This edition will be short. Stay tuned: I will explain why.
I have never judged at this competition before for various reasons. I used to tour through Atlanta with my kid shows and educational activities. I stopped touring because of Atlanta traffic is wild and crazy, rush hour traffic amounting to parking lots and many of the places hiring me kept shifting ownership almost weekly. Iâ€™d book a program and three weeks later Iâ€™d walk in to new owners and, â€œWho are you?â€
Atlanta is a crazy busy, exploding outward town. The closer you get to Atlanta the harder it is to find reasonable motels more than questionable quality. There are plenty of great places, but very pricey. Why? Demand is high.
The resorts I used to stay at were far out of town. There used to be free camping on Allatoona Lake to the north, but to save money the state shut them down. The short but simple face was, business-wise, it started to make less and less sense.
But I had other business in Atlanta that Saturday, yes, beer-judge related. I may even write about it soon, but I canâ€™t write a detailed story on that experience now. I donâ€™t want to influence any decisions. Just trust me. Later.
I was only able to judge one session, but it was enjoyable. I also got to judge with Grand Master Phil Farrell; a privilege for sure. He didn’t bring the chicken, as far as I know. I have my own collection of rubber chickens from entertaining kids all those years. Maybe some day we should have a chicken off?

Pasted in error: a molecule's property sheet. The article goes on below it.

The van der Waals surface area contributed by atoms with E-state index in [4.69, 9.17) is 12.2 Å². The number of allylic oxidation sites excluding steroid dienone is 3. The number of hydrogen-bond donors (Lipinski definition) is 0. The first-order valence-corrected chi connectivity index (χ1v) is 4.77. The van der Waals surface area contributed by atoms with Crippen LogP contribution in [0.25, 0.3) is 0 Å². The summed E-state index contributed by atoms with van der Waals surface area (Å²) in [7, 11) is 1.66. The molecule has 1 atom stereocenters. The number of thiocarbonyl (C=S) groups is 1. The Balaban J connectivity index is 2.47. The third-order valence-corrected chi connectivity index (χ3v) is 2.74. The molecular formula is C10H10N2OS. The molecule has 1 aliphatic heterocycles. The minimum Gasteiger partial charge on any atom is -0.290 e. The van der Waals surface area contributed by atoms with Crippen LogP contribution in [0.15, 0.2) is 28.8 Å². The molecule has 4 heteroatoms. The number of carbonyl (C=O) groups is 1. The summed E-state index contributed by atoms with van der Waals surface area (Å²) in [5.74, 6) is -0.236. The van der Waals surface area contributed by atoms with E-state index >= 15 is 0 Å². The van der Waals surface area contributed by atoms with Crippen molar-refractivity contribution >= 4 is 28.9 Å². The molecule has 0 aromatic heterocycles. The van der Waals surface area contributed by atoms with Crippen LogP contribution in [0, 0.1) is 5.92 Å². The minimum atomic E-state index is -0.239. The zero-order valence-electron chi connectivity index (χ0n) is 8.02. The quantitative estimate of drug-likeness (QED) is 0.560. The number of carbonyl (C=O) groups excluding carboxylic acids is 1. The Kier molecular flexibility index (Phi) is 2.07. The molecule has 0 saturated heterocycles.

We had just a slight disagreement or two, at best, and I would say at least 95% of our scores were close. Some of our observations were different, but I feel could be easily explained by palate sensitivities and Philâ€™s talented tongue. OK, palate.
We were in a large room over at Carey and Kimberlyâ€™s nice house with a dog friendly fenced in backyard on the west side of town. 6 entries, and only one was an Australian Sparkling Ale. I found it interesting because I had been studying the style recently. Ever since 2015 Guidelines came out I have been reviewing them so I can know them better. The rest were English IPAs. One entry clearly stood out and we were both happy with 1, 2 and 3: keeping with the scores.
I find changes to the area interesting. When I found out where the competition was I wondered, really? I remembered the area back in the 90s as, well, not the best. But when I got closer to Carey and Kimberlyâ€™s house I noticed the area becoming quite nice. Is it because I never went down these specific streets, or because, like all cities, Atlanta has been changing? Nashville has done the same. East Nashville and lower Broadway were strict avoids when we moved here in 78. They too have changed for the better, like west Nashville changing now.
For what was really a prejudging session we had a lot of judges. When I first walked in and saw the rooms filled to the max I thought chaos might ensue. But no, we all settled down to business quickly, professionally. Kudos for a well run session, especially with that many judges. Iâ€™m sure they were needed: I was told there was well over 400 entries.
I wish I could tell you more, but one judging session in such a large competition doth not a complete picture make. Iâ€™d also like to give a shout out to Butler, the Great Dane. NO, not â€˜Butler the Great Dane’ from Star Trek Generations! Carey and Kimberly Charles had a Harlequin (black and white) Great Dane named Butler. I was never told what category he judged, but from what little I stayed Iâ€™m guessing he was the life of the after party.
A Beer Judge’s Diary is one of many columns by Ken Carman: Certified BJCP beer judge, homebrewer since 1979 and seeker of both simple and complex quaffs who once upon a time thought he didn’t care all that much for beer. Then he discovered brews beyond the standard fare’ available on the east coast in the early 70s. Thus the adventure began.